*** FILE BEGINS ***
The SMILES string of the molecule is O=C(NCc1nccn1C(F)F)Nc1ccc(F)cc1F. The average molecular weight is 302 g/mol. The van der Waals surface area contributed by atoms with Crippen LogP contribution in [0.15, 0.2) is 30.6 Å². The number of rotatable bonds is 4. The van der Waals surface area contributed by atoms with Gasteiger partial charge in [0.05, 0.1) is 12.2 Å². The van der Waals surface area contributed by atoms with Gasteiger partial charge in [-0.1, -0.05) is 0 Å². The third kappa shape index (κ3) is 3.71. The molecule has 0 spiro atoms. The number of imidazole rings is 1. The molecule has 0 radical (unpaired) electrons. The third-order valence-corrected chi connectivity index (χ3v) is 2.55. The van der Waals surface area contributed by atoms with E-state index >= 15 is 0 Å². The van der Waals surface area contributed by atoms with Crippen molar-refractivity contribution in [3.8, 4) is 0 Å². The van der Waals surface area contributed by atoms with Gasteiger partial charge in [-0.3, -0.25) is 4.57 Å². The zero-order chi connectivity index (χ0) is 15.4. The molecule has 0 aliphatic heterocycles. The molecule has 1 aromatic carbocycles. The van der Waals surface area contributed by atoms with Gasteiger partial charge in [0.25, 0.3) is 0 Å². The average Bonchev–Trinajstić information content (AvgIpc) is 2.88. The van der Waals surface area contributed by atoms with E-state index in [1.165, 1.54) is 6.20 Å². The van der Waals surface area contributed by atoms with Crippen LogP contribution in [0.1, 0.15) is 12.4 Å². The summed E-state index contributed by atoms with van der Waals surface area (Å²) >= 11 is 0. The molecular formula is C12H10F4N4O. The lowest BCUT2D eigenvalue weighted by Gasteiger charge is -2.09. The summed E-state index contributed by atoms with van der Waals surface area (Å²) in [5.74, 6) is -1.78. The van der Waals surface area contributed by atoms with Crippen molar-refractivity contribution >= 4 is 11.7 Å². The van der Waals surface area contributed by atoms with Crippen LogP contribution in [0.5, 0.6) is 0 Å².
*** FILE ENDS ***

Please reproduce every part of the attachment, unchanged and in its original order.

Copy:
The SMILES string of the molecule is O=C(NCc1nccn1C(F)F)Nc1ccc(F)cc1F. The average molecular weight is 302 g/mol. The van der Waals surface area contributed by atoms with Crippen LogP contribution in [0.15, 0.2) is 30.6 Å². The number of rotatable bonds is 4. The van der Waals surface area contributed by atoms with Gasteiger partial charge in [0.05, 0.1) is 12.2 Å². The van der Waals surface area contributed by atoms with Gasteiger partial charge in [-0.1, -0.05) is 0 Å². The third kappa shape index (κ3) is 3.71. The molecule has 0 spiro atoms. The number of imidazole rings is 1. The molecule has 0 radical (unpaired) electrons. The third-order valence-corrected chi connectivity index (χ3v) is 2.55. The van der Waals surface area contributed by atoms with E-state index >= 15 is 0 Å². The van der Waals surface area contributed by atoms with Crippen molar-refractivity contribution in [3.8, 4) is 0 Å². The van der Waals surface area contributed by atoms with Gasteiger partial charge in [-0.3, -0.25) is 4.57 Å². The zero-order chi connectivity index (χ0) is 15.4. The molecule has 0 aliphatic heterocycles. The molecule has 1 aromatic carbocycles. The van der Waals surface area contributed by atoms with Gasteiger partial charge in [0.25, 0.3) is 0 Å². The average Bonchev–Trinajstić information content (AvgIpc) is 2.88. The van der Waals surface area contributed by atoms with E-state index in [1.165, 1.54) is 6.20 Å². The van der Waals surface area contributed by atoms with Crippen LogP contribution in [0.1, 0.15) is 12.4 Å². The summed E-state index contributed by atoms with van der Waals surface area (Å²) >= 11 is 0. The molecular formula is C12H10F4N4O. The lowest BCUT2D eigenvalue weighted by Gasteiger charge is -2.09. The summed E-state index contributed by atoms with van der Waals surface area (Å²) in [5.74, 6) is -1.78. The van der Waals surface area contributed by atoms with Crippen molar-refractivity contribution >= 4 is 11.7 Å². The van der Waals surface area contributed by atoms with Crippen LogP contribution in [0.5, 0.6) is 0 Å².